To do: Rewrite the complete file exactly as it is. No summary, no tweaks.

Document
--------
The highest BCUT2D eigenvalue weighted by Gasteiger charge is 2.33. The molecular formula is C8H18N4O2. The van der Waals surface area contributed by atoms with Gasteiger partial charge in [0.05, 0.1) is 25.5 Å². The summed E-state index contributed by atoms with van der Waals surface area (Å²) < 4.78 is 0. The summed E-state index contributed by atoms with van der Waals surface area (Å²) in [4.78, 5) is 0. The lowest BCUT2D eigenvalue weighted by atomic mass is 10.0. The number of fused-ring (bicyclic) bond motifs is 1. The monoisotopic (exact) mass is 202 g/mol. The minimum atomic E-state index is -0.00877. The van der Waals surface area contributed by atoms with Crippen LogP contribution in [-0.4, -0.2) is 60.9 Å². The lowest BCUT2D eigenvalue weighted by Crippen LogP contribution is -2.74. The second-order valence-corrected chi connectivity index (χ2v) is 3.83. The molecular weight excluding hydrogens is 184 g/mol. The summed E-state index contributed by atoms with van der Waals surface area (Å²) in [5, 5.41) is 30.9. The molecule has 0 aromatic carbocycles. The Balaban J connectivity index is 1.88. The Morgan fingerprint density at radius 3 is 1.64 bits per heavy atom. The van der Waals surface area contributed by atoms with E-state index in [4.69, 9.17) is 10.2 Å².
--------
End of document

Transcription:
The highest BCUT2D eigenvalue weighted by Gasteiger charge is 2.33. The molecular formula is C8H18N4O2. The van der Waals surface area contributed by atoms with Gasteiger partial charge in [0.05, 0.1) is 25.5 Å². The summed E-state index contributed by atoms with van der Waals surface area (Å²) < 4.78 is 0. The summed E-state index contributed by atoms with van der Waals surface area (Å²) in [4.78, 5) is 0. The lowest BCUT2D eigenvalue weighted by atomic mass is 10.0. The number of fused-ring (bicyclic) bond motifs is 1. The monoisotopic (exact) mass is 202 g/mol. The minimum atomic E-state index is -0.00877. The van der Waals surface area contributed by atoms with Crippen LogP contribution in [-0.4, -0.2) is 60.9 Å². The lowest BCUT2D eigenvalue weighted by Crippen LogP contribution is -2.74. The second-order valence-corrected chi connectivity index (χ2v) is 3.83. The molecular weight excluding hydrogens is 184 g/mol. The summed E-state index contributed by atoms with van der Waals surface area (Å²) in [5, 5.41) is 30.9. The molecule has 0 aromatic carbocycles. The Balaban J connectivity index is 1.88. The Morgan fingerprint density at radius 3 is 1.64 bits per heavy atom. The van der Waals surface area contributed by atoms with E-state index in [4.69, 9.17) is 10.2 Å².